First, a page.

Santa Clara County provides for secondary dwellings (or Accessory Dwelling Units, or ADUs) in zoning districts that allow residential uses. There are provisions specific to rural zoning districts and urban unincorporated districts, and they vary based on lot size. ADUs may be attached or detached, newly built spaces or converted from an existing structure. An ADU must have its own living, sleeping, eating, cooking, and sanitation facilities, including a full kitchen and bathroom. Additionally, a Junior ADU (Jr. ADU) is no more than 500 square feet and must be contained entirely within a single-family residence. It must have a separate entrance and an efficiency kitchen but may share a bathroom with primary dwelling.
New Accessory Dwelling Laws.
California enacted laws in regards to Accessory Dwellings that went into effect January 1, 2020. The County updated its Ordinances to reflect these new laws. The new ordinance was adopted March 10, 2020.
For general inquiries on Accessory Dwelling Units, please contact the Planning Division at (408) 299-5700 and ask to speak to a Planner on Duty.
Frequently Asked Questions regarding the changes to the State ADU laws:
Can I build an ADU on my property?
- If your lot is a legal lot of record that has an existing single-family residence (or a single-family residence is being constructed on it) in a residential or mixed-use zone, California State Law allows you to build up to one ADU and one Jr. ADU if there are adequate water and sewage services, minimum setback requirements are maintained, and fire and life safety standards are met. ADUs are subject to building code standards, including planning review and building permits, and may have additional requirements, such as parking.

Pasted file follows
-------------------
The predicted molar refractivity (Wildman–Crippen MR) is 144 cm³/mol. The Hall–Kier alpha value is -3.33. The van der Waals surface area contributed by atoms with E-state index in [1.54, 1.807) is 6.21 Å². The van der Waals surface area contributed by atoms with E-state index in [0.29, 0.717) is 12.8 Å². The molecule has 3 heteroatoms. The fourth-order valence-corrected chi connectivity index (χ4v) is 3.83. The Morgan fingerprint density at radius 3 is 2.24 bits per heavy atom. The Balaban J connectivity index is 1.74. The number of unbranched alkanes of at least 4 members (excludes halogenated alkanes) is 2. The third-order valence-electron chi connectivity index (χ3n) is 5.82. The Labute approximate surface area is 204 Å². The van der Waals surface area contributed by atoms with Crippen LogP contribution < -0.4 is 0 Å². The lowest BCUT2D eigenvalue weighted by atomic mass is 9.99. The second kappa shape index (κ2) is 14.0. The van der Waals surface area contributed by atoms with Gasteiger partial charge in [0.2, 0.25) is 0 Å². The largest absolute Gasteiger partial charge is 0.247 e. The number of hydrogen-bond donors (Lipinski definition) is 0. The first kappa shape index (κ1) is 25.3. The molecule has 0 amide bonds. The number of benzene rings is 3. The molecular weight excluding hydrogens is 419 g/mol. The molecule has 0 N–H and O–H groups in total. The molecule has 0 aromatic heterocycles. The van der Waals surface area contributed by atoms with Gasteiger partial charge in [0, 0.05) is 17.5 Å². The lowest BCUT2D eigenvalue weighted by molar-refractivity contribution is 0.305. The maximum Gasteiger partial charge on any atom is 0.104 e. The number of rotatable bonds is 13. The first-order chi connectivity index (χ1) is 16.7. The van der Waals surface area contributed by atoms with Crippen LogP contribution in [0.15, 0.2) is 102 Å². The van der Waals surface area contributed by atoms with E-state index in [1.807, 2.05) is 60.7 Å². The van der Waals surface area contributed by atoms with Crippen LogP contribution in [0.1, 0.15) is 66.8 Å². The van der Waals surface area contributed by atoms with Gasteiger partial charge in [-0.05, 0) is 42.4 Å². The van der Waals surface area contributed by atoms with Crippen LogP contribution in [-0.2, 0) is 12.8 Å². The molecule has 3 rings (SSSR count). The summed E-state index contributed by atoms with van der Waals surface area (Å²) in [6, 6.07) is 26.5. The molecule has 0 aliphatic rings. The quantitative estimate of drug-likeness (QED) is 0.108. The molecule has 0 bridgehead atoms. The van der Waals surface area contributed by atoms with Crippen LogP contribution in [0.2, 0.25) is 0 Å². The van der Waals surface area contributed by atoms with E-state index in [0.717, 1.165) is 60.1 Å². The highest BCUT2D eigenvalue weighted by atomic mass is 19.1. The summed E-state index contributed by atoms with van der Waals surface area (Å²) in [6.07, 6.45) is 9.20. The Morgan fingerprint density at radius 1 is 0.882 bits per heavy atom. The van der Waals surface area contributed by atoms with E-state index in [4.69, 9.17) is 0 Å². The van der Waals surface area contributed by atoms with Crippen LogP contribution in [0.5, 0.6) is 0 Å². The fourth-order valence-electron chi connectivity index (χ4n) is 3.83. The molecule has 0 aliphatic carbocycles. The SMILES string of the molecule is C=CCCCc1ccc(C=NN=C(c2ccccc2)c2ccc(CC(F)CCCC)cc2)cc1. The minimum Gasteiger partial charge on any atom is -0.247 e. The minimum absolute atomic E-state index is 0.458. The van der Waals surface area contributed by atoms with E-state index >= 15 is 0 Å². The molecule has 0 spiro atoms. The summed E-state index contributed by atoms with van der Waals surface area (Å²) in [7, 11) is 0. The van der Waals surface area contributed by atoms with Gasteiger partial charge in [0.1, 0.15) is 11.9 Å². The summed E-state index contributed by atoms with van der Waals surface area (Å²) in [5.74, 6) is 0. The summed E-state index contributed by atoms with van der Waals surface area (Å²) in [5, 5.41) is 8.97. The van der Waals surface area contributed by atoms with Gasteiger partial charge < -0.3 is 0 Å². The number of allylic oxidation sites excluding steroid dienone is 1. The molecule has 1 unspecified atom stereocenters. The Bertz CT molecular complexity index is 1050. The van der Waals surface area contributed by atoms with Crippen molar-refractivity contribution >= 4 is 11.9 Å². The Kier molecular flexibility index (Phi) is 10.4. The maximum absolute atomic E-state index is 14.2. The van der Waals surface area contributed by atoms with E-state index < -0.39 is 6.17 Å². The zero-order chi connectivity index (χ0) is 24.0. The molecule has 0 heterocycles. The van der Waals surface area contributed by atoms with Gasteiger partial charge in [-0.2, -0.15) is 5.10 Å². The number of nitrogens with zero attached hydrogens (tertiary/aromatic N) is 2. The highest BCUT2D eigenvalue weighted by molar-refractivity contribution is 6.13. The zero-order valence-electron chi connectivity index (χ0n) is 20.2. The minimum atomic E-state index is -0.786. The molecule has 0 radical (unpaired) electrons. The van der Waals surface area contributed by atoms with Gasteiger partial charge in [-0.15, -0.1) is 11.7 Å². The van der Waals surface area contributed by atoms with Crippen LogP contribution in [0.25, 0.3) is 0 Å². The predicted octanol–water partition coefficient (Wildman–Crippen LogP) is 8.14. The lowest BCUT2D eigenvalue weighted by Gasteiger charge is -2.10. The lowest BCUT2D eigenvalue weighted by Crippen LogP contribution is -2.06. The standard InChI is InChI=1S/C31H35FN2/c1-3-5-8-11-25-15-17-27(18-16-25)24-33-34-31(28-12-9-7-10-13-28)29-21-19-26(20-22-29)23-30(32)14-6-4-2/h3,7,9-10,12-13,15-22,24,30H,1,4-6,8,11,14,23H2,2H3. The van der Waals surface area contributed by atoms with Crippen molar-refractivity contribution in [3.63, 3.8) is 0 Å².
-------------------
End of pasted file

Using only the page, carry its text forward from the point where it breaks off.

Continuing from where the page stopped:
How many ADUs can I build?
- You may build up to one ADU and one Jr. ADU if your property qualifies. An ADU may be attached or detached from the primary residence. A Jr. ADU must be attached.
What if my lot is deed restricted or my HOA bars ADUs?
- Under California State Law, deed restrictions and HOA rules that ban ADUs are void. But restrictions that do not unreasonably increase the construction cost or effectively prohibit construction of an ADU or Jr. ADU are allowed.
Must I live on the property?
- California State Law does not require you to reside on the property between January 1, 2020 and at least January 1, 2025 in order to construct an ADU. But for Jr. ADUs, state law allows jurisdictions to require owner-occupancy of either the main residence or the Jr. ADU.
What if I have an existing ADU that is in violation of the building codes?
- An owner may request a 5-year delay in enforcement of the building codes, which will be granted unless the violation impacts health and safety requirements.